Fletcher described the correspondents' association with different stations as more of an administrative matter than anything else. All of the correspondents were responsible for producing work that would be relevant to the entire region, she said, “so the reporters were serving more than just their local markets."
During her time as editor from 2014 to 2017, Fletcher said she fought continually to close the pay gap between her male and female employees, with minimal success.
Fletcher said she tried to create a new, more senior job title for the female reporters as another way to increase their pay within WSU’s HR structure. She was told that was “a nonstarter,” she said.
Given the public-service focus of public radio, Fletcher said it is important to address those kinds of gender pay disparities.
“I don’t see how it would fit with the mission, if the mission is to create and serve an informed public, one challenged and invigorated by ideas, events and culture,” said Fletcher, referring to the mission statement of NPR and many member stations.
“The only thing about this that fits with that mission is discussing it and addressing it,” she added. “Not discussing it does not fit with the mission, and not addressing it does not fit with the mission.”
Emails obtained by Crosscut show that at least one idea to help close the pay gap was discussed, but never acted upon. In June 2018, Schwing and King, the two N3 journalists who are on WSU's payroll, asked if their positions could be transferred to a station in a larger market. Kerry Swanson, the station manager at Northwest Public Broadcasting, emailed six other station managers on the women's behalf.
None of the stations, which included KUOW, KNKX and OPB, took Swanson up on the offer, the internal emails show.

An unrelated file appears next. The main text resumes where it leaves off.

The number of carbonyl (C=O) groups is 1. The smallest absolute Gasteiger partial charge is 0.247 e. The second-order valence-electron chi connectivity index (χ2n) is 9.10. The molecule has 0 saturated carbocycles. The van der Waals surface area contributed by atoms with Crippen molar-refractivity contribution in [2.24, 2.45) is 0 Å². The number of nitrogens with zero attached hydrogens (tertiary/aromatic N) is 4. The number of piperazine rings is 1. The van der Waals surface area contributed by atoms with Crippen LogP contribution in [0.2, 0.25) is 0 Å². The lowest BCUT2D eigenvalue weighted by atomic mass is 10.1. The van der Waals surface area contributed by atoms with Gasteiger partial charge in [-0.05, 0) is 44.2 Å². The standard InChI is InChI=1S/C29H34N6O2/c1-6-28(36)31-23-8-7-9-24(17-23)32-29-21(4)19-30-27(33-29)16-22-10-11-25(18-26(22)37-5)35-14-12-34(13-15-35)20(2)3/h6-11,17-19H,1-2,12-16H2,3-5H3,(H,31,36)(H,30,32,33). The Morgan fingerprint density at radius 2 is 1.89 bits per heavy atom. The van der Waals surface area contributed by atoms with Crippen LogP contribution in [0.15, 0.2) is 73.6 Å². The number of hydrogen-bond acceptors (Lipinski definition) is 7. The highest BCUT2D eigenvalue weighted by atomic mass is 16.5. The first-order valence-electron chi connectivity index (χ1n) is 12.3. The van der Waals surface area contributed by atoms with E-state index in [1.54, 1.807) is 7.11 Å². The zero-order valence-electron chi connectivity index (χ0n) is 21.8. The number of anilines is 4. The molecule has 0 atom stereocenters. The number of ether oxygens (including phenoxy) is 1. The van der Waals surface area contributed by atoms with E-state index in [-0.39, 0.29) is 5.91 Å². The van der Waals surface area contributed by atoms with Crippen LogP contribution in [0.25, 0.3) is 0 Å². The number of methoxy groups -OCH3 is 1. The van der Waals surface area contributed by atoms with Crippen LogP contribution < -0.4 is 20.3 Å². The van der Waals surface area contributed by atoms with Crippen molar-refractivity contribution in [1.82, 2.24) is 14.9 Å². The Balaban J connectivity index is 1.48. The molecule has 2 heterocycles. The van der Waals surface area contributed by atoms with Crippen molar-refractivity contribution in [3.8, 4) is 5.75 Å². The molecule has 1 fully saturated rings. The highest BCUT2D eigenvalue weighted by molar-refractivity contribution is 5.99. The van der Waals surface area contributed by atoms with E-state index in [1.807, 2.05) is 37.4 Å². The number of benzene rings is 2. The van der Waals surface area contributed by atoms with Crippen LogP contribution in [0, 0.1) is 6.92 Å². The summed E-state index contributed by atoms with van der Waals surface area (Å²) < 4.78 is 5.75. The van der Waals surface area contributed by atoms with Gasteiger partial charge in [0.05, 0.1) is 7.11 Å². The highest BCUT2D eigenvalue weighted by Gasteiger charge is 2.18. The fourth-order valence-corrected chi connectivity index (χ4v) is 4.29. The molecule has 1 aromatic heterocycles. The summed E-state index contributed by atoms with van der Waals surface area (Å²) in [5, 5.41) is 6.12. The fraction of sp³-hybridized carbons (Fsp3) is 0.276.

Caryn Mathes, the president and general manager of KUOW, wrote in an email to Crosscut that although KUOW’s “resources may be broader, they are not limitless.”
Still, such transfers within the Northwest News Network have occurred before. Colin Fogarty, who served as the regional editor of Northwest News Network from roughly 2007 to 2014, said that before Schwing’s arrival, her Spokane-based position had been moved from Spokane Public Radio to Northwest Public Broadcasting specifically to increase the job’s pay and benefits. Around the late 2000s, another correspondent was moved from Tacoma-based KPLU (now KNKX) to KUOW to allow for higher pay and “a better employment situation,” Fogarty said.
He said transferring a reporting position across the state might be more difficult, though.
“Of course Emily and Anna should get better pay — they deserve it,” said Fogarty. “But the reason to keep those positions as part of Northwest Public Broadcasting is because that’s where they are. KUOW is in Seattle — it’s across the region.”
He said if men worked in the Eastern Washington positions, they, too, would likely make less.
“Under this system, it’s not about gender,” Fogarty said. “It’s about which station you work for.”
Weiler, the WSU vice president, said the stations provide only a limited pool of money for the university to work with.
“Members of the Northwest News Network pay dues, and those dues are used to pay individual reporters in the form of grants,” Weiler said Monday. “Ultimately, there is only so much money in the consortium to pay people."
To Schwing, the explanations from the network and the university don't stand up.
“It is very convenient for them to hide behind this structure that they say is just too complicated to get out from under,” she said. “They’ve been doing this for over a decade.
“There were a lot of ways they could have solved this problem for the better, and I just feel like they just didn’t.”
Before joining Northwest News Network three years ago, Schwing spent three years as a reporter at KUAC in Fairbanks, Alaska, and about a year as a Morning Edition host and reporter with Boise State Public Radio, according to her resume. In addition to freelancing, she had other professional assignments of shorter duration at public radio stations and major networks dating back to 2006.
Jenkins, one of the male Olympia-based correspondents, worked at several local television stations before coming to the Northwest News Network in 2004. The other male reporter based in Olympia, Banse, has worked for Northwest News Network stations since 1991.
The other female correspondent, King, has been part of the network since 2007, and previously spent about four years as a print journalist at the Tri-City Herald.